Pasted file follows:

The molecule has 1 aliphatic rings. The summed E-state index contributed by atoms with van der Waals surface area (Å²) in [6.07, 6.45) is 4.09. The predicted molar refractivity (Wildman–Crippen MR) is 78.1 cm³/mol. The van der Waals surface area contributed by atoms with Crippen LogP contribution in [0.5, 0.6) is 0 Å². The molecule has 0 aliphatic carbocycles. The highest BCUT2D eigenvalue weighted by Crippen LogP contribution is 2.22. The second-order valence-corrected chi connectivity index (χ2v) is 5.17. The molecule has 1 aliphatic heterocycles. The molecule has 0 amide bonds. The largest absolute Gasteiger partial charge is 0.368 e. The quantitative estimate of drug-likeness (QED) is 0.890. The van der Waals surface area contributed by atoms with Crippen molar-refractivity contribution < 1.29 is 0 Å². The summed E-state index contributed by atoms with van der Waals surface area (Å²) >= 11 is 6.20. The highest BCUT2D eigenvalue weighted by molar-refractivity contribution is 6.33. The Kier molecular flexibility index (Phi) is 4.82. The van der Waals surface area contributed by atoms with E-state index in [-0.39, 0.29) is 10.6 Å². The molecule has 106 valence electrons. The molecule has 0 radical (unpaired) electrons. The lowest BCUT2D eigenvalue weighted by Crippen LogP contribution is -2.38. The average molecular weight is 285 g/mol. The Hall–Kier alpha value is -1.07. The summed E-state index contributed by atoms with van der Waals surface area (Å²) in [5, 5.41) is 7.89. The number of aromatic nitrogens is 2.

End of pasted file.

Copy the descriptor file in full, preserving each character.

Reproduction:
The molecule has 1 aliphatic rings. The summed E-state index contributed by atoms with van der Waals surface area (Å²) in [6.07, 6.45) is 4.09. The predicted molar refractivity (Wildman–Crippen MR) is 78.1 cm³/mol. The van der Waals surface area contributed by atoms with Crippen LogP contribution in [0.5, 0.6) is 0 Å². The molecule has 0 aliphatic carbocycles. The highest BCUT2D eigenvalue weighted by Crippen LogP contribution is 2.22. The second-order valence-corrected chi connectivity index (χ2v) is 5.17. The molecule has 1 aliphatic heterocycles. The molecule has 0 amide bonds. The largest absolute Gasteiger partial charge is 0.368 e. The quantitative estimate of drug-likeness (QED) is 0.890. The van der Waals surface area contributed by atoms with Crippen molar-refractivity contribution < 1.29 is 0 Å². The summed E-state index contributed by atoms with van der Waals surface area (Å²) >= 11 is 6.20. The highest BCUT2D eigenvalue weighted by molar-refractivity contribution is 6.33. The Kier molecular flexibility index (Phi) is 4.82. The van der Waals surface area contributed by atoms with E-state index in [-0.39, 0.29) is 10.6 Å². The molecule has 106 valence electrons. The molecule has 0 radical (unpaired) electrons. The lowest BCUT2D eigenvalue weighted by Crippen LogP contribution is -2.38. The average molecular weight is 285 g/mol. The Hall–Kier alpha value is -1.07. The summed E-state index contributed by atoms with van der Waals surface area (Å²) in [5, 5.41) is 7.89. The number of aromatic nitrogens is 2.